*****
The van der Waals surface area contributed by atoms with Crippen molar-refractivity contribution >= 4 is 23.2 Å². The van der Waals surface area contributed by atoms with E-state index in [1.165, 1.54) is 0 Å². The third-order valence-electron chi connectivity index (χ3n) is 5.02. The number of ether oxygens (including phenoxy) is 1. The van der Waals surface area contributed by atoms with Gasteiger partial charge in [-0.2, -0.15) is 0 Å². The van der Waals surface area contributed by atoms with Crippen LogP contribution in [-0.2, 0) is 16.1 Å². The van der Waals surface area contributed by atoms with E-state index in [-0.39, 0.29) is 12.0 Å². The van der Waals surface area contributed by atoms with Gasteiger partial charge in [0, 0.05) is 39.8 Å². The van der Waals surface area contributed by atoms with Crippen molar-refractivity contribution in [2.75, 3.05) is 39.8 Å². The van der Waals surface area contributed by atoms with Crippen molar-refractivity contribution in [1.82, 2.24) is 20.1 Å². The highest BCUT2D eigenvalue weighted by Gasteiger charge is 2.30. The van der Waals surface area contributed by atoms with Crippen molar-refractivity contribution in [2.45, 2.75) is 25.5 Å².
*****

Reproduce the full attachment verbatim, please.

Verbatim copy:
The van der Waals surface area contributed by atoms with Crippen molar-refractivity contribution >= 4 is 23.2 Å². The van der Waals surface area contributed by atoms with E-state index in [1.165, 1.54) is 0 Å². The third-order valence-electron chi connectivity index (χ3n) is 5.02. The number of ether oxygens (including phenoxy) is 1. The van der Waals surface area contributed by atoms with Gasteiger partial charge in [-0.2, -0.15) is 0 Å². The van der Waals surface area contributed by atoms with Crippen LogP contribution in [-0.2, 0) is 16.1 Å². The van der Waals surface area contributed by atoms with E-state index in [-0.39, 0.29) is 12.0 Å². The van der Waals surface area contributed by atoms with Gasteiger partial charge in [0, 0.05) is 39.8 Å². The van der Waals surface area contributed by atoms with Crippen molar-refractivity contribution in [2.75, 3.05) is 39.8 Å². The van der Waals surface area contributed by atoms with Crippen molar-refractivity contribution in [1.82, 2.24) is 20.1 Å². The highest BCUT2D eigenvalue weighted by Gasteiger charge is 2.30. The van der Waals surface area contributed by atoms with Crippen molar-refractivity contribution in [2.45, 2.75) is 25.5 Å².